By Elle Milano
Irony is a lot like ironing, and more than just linguistically. You can look pretty darn smart if you can pull off either, but it's oh-so easy to botch up. Brighton trio Elle Milano's Swearing's For Art Students EP (2006) however, managed to come across with tongue firmly in cheek, whilst sounding simultaneously brilliant. Four sticks of purest Brighton art-rock at its most discordant, most volatile and wittiest.
It's a few years on now and I still find myself ploughing into this review with just the tiniest of suspicions that the three brains of Elle Milano are considerably better than my one.
A partnership of jaunty piano and swaggering guitar herald the opening of Acres of Dead Space Cadets. Marking a pattern which the rest of the album will follow, Laughing All The Way to the Plank twists and turns at every given opportunity; at once an impenetrable wall of noise which then suddenly drops away to reveal little more than the slow tinkling of piano keys, before more noise. It sounds like Blur strapped to a rollercoaster.
My Brother, The Astronaut and Katsuki And The Stillettoed Stranger follow suit, the latter a galloping stop-start guitar-driven wallop of a song. The Young Knives similarities are perhaps the strongest here, but the vocal range of frontman Adam Crisp adds a further unpredictability to the sound; hot-footing from a south London indie drone to Test Icicles-esque screeching in a heartbeat.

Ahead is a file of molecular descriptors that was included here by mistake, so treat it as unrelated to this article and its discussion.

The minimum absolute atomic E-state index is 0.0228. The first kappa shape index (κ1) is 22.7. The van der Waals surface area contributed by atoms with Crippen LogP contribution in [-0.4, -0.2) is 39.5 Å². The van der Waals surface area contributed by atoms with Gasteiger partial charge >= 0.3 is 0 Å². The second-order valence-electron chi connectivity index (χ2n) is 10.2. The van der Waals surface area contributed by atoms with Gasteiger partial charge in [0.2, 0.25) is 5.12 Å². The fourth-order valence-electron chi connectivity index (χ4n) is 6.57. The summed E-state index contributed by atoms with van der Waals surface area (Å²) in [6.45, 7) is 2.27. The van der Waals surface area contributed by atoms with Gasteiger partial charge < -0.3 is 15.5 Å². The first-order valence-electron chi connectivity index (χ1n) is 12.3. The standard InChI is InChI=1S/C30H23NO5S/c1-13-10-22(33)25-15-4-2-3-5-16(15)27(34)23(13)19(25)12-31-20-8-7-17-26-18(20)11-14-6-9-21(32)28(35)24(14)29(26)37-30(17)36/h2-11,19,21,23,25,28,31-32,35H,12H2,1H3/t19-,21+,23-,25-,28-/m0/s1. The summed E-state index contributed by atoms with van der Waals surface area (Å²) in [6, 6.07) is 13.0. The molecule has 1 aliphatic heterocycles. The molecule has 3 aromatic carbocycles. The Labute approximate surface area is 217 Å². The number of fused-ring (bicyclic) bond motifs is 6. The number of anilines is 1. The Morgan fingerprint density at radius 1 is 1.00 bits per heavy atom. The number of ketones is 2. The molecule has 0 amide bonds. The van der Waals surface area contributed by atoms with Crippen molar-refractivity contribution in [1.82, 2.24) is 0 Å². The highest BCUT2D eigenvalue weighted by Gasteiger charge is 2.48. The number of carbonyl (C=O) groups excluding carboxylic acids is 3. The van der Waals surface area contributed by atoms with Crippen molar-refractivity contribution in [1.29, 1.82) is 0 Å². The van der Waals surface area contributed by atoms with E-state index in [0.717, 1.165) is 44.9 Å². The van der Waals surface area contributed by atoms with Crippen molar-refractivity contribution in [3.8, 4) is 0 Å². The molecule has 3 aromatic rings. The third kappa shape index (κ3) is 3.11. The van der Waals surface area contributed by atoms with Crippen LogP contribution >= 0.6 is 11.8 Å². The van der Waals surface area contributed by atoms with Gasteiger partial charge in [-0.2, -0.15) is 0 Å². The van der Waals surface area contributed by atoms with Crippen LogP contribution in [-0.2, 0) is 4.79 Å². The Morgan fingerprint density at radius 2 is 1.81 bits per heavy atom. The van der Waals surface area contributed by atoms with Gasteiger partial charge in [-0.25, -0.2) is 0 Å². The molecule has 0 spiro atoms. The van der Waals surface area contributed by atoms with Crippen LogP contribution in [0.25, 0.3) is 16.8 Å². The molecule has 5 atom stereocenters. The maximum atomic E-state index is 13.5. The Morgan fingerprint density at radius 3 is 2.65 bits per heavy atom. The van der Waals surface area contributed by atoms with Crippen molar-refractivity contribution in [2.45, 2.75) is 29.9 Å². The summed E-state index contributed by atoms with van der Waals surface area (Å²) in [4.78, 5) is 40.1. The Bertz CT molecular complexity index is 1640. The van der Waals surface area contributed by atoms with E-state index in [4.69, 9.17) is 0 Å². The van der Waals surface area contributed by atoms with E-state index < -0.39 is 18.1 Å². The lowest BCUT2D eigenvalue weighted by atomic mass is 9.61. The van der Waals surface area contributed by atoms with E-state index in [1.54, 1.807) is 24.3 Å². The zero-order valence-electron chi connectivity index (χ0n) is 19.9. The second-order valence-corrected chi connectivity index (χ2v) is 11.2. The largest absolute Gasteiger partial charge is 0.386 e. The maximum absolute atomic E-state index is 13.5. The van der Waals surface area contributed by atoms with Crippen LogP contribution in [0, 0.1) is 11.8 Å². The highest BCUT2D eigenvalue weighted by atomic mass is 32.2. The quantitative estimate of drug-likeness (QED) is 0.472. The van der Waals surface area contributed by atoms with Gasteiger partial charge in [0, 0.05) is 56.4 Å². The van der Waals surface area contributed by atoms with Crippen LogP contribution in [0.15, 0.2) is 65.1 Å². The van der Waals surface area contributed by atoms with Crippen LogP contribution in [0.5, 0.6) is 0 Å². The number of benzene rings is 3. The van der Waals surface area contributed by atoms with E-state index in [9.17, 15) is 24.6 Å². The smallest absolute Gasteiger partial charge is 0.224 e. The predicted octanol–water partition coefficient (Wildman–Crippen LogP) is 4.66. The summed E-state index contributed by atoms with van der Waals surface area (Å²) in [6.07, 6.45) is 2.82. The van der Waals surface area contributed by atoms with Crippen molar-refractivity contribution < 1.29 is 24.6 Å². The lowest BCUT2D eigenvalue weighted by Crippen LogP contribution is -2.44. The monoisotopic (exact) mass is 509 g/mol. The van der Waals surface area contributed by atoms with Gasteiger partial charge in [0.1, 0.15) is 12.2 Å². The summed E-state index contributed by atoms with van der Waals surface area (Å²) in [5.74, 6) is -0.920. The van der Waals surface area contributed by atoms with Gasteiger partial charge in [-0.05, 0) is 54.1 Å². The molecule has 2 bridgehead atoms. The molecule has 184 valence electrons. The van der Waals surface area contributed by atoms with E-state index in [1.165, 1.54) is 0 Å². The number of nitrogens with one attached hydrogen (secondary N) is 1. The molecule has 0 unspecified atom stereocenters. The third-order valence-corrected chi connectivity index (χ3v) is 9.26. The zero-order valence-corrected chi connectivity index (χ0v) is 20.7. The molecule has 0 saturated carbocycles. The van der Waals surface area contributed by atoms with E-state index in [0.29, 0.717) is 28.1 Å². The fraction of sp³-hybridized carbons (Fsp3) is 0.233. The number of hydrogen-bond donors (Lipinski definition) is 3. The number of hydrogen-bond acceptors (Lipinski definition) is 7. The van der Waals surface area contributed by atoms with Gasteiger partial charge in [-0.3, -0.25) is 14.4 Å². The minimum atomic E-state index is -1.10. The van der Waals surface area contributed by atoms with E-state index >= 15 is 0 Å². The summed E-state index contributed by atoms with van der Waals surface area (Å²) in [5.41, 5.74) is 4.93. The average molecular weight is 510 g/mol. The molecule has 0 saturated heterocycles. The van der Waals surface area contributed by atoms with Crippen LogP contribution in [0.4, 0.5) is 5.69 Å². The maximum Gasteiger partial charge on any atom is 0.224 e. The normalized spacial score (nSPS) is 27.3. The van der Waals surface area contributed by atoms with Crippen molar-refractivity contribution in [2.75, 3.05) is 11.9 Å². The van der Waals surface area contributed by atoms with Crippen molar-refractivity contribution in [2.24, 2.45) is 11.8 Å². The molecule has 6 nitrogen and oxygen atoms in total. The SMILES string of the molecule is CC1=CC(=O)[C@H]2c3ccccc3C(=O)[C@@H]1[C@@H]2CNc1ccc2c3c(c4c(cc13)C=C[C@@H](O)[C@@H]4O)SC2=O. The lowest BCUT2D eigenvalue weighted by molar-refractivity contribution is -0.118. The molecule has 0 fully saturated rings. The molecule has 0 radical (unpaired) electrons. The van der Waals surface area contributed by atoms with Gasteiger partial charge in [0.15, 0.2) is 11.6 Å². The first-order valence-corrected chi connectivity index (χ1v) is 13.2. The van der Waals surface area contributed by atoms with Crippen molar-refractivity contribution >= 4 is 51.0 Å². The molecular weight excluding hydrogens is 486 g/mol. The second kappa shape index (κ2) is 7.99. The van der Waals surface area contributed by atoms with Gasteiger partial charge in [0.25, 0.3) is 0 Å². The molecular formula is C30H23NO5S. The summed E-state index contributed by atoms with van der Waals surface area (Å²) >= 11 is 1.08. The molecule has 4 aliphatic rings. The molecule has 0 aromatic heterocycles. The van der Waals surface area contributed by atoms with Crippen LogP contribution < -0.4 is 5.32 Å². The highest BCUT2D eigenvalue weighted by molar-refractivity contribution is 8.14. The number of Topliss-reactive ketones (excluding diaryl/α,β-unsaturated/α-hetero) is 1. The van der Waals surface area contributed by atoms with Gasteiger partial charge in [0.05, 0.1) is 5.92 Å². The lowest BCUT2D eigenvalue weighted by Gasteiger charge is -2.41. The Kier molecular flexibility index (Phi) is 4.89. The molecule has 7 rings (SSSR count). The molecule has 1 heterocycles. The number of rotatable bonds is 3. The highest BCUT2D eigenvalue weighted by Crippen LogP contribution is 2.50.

My Brother, The Astronaut, glows with discordant glory, accelerating angrily before jagged guitars send it veering off in another direction.
On the other hand, first single Meanwhile in Hollywood is a more easily digestible affair; potentially aimed at reaping the band some daytime airplay. There's a decent melody here, but the track suffers somewhat; the 'rapped' verse vocals failing to inspire. I cannot help but feel that by replacing this and similar under-achievers Stepkids in Love and Carousels, with three from their earlier EP, Elle Milano would have an unfaultable debut here. Regardless, there's plenty on here to get excited about.
By no means is this a one-listen album. It'll take time, maybe four or five listens to work out and for your brain to catch up with your ears, but its clever stuff. I cannot even begin to explore a lyrical analysis, restricted as I am by word limits et al, but suffice to say Elle Milano have lost not one milligram of their ironic wit. The movement, discordancy and ambition behind Acres of Dead Space Cadets make it well-worthy of a listen, if not a few. "This art is kinetic," Elle Milano chant on Katsuki And The Stillettoed Stranger. I couldn't put it better if I tried.